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Add more plants to your diet
We’ve seen a new wave of people opting for a greener, whole food diet while kicking out unnecessary processed food and meat as more studies unravel the health concerns over these food choices
“Plant-based” is still quite loosely defined. Generally speaking it is a diet mainly consisting of foods derived from plants. So nuts, seeds, grains, fruits and vegetables. Those on this diet will consume little to no animal products.
So, for one person, it may mean going vegetarian. For another it may mean going full vegan. And for another person it may just mean cutting meat out of most meals.
Claims have been made that a plant-based diet is good for your gut. In this article, we’ll go through some of these claims that are backed by scientific research, so you don’t have to get lost in the sea of science.
It may fight inflammation
Inflammation occurs as our body’s result of alerting us that something isn’t right and as a method to fight harmful viruses, bacteria and other pathogens. By swelling up and feeling very warm in that region, our body is driving out those harmful substances from our system, which can get very uncomfortable for us.
There are plenty of foods that fight inflammation, and many of them can be found in a plant-based diet.
Gastritis is a form of inflammation that occurs in the stomach lining that usually begins during childhood. On average, more than half the world’s population presently have chronic gastritis!
Gastritis can be very painful and may result in stomach bleeding and painful ulcers. High plant diets which are rich in fibre have been known to alleviate stomach inflammation.
It may smooth bowel movements
Simply put, there are two kinds of fibre; soluble and insoluble. Both play an important role in preventing constipation and ensuring you have a smooth and comfy time in the toilet. Lists of fibre-rich food can be found here.
Soluble fibre mixes with water to form a gel-like substance that makes the stool softer, larger and smooths the movement of the stool in the intestines. Furthermore, soluble fibre seems to be the ideal substrate to generate certain metabolites that supply nutrients to the colon cells.
Insoluble fibre adds bulk and weight to the stools which helps food pass through the intestines quickly and prevents you from feeling constipated.
This being said, if you feel constipated frequently, do give a plant-based diet a try and you might be grateful for it on your next toilet visit.
Feel the benefits of a plant-based diet.
A plant based diet may help prevent Colorectal Cancer
Keep in mind that the food we consume isn’t only for us. We’re feeding the trillions of microbiotas that reside in our digestive tracts. These microbiotas, through a symbiotic relationship with our intestines, help in maintaining the integrity and overall health of our colon or large intestine.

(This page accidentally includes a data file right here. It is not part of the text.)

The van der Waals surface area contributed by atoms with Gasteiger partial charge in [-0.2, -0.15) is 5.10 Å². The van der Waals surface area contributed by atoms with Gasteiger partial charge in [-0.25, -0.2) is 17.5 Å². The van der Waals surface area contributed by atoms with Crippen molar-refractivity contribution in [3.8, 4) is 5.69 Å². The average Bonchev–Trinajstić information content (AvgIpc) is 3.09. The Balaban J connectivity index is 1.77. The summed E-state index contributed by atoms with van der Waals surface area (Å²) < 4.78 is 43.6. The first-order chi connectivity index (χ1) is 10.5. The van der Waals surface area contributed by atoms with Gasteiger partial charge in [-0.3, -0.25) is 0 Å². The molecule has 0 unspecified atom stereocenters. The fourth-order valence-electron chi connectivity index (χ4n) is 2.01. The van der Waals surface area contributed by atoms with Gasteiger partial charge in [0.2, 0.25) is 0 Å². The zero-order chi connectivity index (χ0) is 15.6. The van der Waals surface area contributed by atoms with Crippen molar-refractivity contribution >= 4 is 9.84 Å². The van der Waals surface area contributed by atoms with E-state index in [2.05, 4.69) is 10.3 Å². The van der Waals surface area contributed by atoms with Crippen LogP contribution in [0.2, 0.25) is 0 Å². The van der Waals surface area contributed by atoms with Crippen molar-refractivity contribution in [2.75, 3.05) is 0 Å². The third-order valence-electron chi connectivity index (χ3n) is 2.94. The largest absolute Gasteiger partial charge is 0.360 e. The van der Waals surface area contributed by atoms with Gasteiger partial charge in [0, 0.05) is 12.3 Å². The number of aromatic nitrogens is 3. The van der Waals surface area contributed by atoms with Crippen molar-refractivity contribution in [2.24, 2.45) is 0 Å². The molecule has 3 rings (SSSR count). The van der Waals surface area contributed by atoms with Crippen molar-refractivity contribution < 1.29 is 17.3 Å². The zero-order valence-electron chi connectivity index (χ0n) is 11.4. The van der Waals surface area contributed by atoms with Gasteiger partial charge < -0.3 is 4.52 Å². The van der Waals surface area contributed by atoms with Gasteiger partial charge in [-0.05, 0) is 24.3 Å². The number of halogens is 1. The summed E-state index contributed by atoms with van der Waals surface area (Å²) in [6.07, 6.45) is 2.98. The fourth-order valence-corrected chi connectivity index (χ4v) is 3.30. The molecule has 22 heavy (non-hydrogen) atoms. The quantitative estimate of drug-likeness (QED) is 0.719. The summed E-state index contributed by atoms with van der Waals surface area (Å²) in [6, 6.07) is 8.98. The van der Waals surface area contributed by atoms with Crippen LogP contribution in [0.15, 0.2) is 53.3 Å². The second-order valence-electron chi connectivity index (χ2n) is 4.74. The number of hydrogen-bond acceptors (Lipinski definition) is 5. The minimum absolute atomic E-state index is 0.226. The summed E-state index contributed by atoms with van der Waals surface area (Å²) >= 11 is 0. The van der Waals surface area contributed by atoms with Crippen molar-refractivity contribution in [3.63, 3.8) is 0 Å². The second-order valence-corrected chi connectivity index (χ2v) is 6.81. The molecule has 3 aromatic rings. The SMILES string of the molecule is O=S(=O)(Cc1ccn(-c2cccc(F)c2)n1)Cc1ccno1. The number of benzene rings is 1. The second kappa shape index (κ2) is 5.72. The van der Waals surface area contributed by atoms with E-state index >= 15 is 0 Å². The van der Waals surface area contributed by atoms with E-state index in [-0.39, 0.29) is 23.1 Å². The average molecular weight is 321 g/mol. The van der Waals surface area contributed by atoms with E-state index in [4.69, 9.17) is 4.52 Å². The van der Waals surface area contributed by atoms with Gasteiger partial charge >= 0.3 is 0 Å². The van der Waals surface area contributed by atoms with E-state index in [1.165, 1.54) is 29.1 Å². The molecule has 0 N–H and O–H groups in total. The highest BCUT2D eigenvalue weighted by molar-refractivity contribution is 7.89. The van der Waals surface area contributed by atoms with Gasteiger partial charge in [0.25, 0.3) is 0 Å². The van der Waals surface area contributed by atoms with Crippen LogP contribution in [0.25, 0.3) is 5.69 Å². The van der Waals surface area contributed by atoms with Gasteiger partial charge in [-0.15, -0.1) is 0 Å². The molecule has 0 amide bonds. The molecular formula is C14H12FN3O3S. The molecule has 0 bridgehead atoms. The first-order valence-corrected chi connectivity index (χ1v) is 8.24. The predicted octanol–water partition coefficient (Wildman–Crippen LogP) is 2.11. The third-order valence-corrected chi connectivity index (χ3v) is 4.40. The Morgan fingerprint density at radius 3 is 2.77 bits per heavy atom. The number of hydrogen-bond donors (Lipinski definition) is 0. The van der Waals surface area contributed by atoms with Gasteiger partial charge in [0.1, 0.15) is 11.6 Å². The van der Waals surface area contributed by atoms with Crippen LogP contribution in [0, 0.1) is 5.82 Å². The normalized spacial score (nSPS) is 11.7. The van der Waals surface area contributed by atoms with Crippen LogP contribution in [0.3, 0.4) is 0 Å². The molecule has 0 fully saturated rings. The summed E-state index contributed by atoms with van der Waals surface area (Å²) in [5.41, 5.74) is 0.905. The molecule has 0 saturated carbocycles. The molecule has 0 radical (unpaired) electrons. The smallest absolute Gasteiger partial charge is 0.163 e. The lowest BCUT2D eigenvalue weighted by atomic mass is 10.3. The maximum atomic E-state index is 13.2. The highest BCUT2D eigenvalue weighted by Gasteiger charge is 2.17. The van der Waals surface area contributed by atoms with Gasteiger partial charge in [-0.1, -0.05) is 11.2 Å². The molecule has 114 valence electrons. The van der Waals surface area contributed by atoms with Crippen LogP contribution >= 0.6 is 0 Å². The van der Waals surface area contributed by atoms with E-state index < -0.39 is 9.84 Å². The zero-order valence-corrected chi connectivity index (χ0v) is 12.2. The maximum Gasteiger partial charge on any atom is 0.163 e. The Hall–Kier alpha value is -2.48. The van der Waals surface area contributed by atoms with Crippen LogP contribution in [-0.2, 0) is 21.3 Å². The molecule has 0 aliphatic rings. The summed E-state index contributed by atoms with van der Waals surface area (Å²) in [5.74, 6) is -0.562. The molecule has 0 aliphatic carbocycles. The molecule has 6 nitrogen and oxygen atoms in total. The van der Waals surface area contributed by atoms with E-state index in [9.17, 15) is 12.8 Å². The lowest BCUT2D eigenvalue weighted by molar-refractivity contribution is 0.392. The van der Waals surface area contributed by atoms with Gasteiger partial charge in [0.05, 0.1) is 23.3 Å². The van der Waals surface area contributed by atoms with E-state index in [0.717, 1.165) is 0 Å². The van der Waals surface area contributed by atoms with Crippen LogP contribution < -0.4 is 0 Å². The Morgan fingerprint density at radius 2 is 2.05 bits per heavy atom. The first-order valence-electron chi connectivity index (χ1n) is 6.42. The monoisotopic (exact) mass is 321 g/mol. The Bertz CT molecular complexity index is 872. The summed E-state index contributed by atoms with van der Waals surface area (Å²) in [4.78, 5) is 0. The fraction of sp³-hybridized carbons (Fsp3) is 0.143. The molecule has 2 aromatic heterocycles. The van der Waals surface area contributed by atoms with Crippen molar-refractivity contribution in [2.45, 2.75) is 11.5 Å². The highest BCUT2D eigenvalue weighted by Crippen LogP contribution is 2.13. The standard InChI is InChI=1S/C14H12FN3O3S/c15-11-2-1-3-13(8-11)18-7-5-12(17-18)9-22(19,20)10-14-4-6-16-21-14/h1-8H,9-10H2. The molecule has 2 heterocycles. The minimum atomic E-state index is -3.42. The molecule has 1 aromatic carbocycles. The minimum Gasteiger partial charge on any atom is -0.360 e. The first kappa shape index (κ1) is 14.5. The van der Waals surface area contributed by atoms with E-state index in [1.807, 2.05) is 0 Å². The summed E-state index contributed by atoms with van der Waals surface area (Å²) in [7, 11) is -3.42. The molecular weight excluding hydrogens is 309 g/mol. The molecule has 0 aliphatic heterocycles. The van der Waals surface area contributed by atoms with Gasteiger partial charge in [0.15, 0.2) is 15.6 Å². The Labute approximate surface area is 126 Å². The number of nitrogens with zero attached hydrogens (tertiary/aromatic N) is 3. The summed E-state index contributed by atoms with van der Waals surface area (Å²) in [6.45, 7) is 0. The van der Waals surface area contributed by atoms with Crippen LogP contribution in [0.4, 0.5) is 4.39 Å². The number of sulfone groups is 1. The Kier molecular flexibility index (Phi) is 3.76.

Colorectal Cancer (CRC) has been found to be more common in the West, where there is a higher consumption of red meat in the typical diet than when compared to those from poorer East African and Asian counterparts, whose diets tend to be high in plant fibre with less red meat.
Scientists were intrigued by this and have conducted a study on the relationship between meat consumption and CRC.
According to the study, the starch in our diet enters the colon and undergoes fermentation by members of the microbiota and yields end products such as short-chain fatty acids (SCFAs) and gases such as carbon dioxide (CO2) and hydrogen (H). The main SCFAs include acetate, propionate, and butyrate.
Many of the SCFA’s have positive health effects on the colon mucus, but butyrate is the most potent in respect to cancer protection. So, the higher your fibre intake, the lesser the risks of colon cancer!
It’s worth a try!
Besides benefiting your gut health, having a plant-based diet has been known to reduce cholesterol levels, cardiovascular diseases and a myriad of health issues that are common nowadays.
Think about it, when was the last time you heard about a relative or friend that suffered a disease that could be prevented with a healthier diet?
Start off slowly by replacing one meal to one with higher content of whole foods and plants while reducing the meat proportion.
After a few attempts, you’ll notice it gets easier and you’ll start feeling good about yourself!
What’s important is that you slowly turn these habits into a lifestyle which you’ll reap the benefits of over the long term. Too many people quit because they started too strong and too quickly!
Palmer, S., 2020. The Top Fibre-Rich Foods List. [online] Today's Dietitian. Available at: https://www.todaysdietitian.com/newarchives/063008p28.shtml.
Vipperla, K. and O'Keefe, S., 2016. Diet, microbiota, and dysbiosis: a ‘recipe’ for colorectal cancer. Food & Function, [online] 7(4), pp.1731-1740. Available at: https://pubmed.ncbi.nlm.nih.gov/26840037/.